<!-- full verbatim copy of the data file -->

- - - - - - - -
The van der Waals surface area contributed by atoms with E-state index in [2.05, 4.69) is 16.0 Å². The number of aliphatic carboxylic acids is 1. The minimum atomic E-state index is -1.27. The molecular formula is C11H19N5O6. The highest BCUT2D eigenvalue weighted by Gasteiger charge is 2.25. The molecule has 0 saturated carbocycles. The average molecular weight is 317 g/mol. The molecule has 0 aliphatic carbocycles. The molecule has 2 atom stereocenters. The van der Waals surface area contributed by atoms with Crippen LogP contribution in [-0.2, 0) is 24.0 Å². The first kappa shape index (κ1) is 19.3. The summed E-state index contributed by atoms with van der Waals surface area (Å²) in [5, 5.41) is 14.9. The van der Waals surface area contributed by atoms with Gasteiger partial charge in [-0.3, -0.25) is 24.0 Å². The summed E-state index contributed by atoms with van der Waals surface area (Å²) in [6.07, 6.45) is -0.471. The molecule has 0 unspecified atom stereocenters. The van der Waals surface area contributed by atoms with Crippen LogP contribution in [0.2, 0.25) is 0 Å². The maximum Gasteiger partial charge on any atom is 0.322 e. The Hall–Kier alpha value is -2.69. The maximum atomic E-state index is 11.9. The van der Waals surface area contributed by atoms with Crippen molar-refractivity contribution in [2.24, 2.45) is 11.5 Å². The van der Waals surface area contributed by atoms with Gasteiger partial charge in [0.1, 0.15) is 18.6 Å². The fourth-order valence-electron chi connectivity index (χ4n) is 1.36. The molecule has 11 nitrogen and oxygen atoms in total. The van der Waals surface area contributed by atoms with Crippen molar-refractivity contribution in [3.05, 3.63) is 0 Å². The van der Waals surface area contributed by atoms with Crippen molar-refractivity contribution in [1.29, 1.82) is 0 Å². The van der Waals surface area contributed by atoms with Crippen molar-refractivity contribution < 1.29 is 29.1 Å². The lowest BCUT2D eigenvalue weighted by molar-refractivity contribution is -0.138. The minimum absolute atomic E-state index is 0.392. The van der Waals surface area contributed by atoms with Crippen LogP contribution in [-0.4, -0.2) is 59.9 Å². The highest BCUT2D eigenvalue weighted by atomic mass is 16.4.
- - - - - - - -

The van der Waals surface area contributed by atoms with E-state index in [2.05, 4.69) is 16.0 Å². The number of aliphatic carboxylic acids is 1. The minimum atomic E-state index is -1.27. The molecular formula is C11H19N5O6. The highest BCUT2D eigenvalue weighted by Gasteiger charge is 2.25. The molecule has 0 saturated carbocycles. The average molecular weight is 317 g/mol. The molecule has 0 aliphatic carbocycles. The molecule has 2 atom stereocenters. The van der Waals surface area contributed by atoms with Crippen LogP contribution in [-0.2, 0) is 24.0 Å². The first kappa shape index (κ1) is 19.3. The summed E-state index contributed by atoms with van der Waals surface area (Å²) in [5, 5.41) is 14.9. The van der Waals surface area contributed by atoms with Gasteiger partial charge in [-0.3, -0.25) is 24.0 Å². The summed E-state index contributed by atoms with van der Waals surface area (Å²) in [6.07, 6.45) is -0.471. The molecule has 0 unspecified atom stereocenters. The van der Waals surface area contributed by atoms with Crippen LogP contribution in [0.2, 0.25) is 0 Å². The maximum Gasteiger partial charge on any atom is 0.322 e. The Hall–Kier alpha value is -2.69. The maximum atomic E-state index is 11.9. The van der Waals surface area contributed by atoms with Crippen molar-refractivity contribution in [2.24, 2.45) is 11.5 Å². The van der Waals surface area contributed by atoms with Gasteiger partial charge in [0.1, 0.15) is 18.6 Å². The fourth-order valence-electron chi connectivity index (χ4n) is 1.36. The molecule has 11 nitrogen and oxygen atoms in total. The van der Waals surface area contributed by atoms with Crippen molar-refractivity contribution in [3.05, 3.63) is 0 Å². The van der Waals surface area contributed by atoms with Crippen molar-refractivity contribution in [1.29, 1.82) is 0 Å². The van der Waals surface area contributed by atoms with Crippen molar-refractivity contribution < 1.29 is 29.1 Å². The lowest BCUT2D eigenvalue weighted by molar-refractivity contribution is -0.138. The minimum absolute atomic E-state index is 0.392. The van der Waals surface area contributed by atoms with Crippen LogP contribution in [-0.4, -0.2) is 59.9 Å². The highest BCUT2D eigenvalue weighted by atomic mass is 16.4.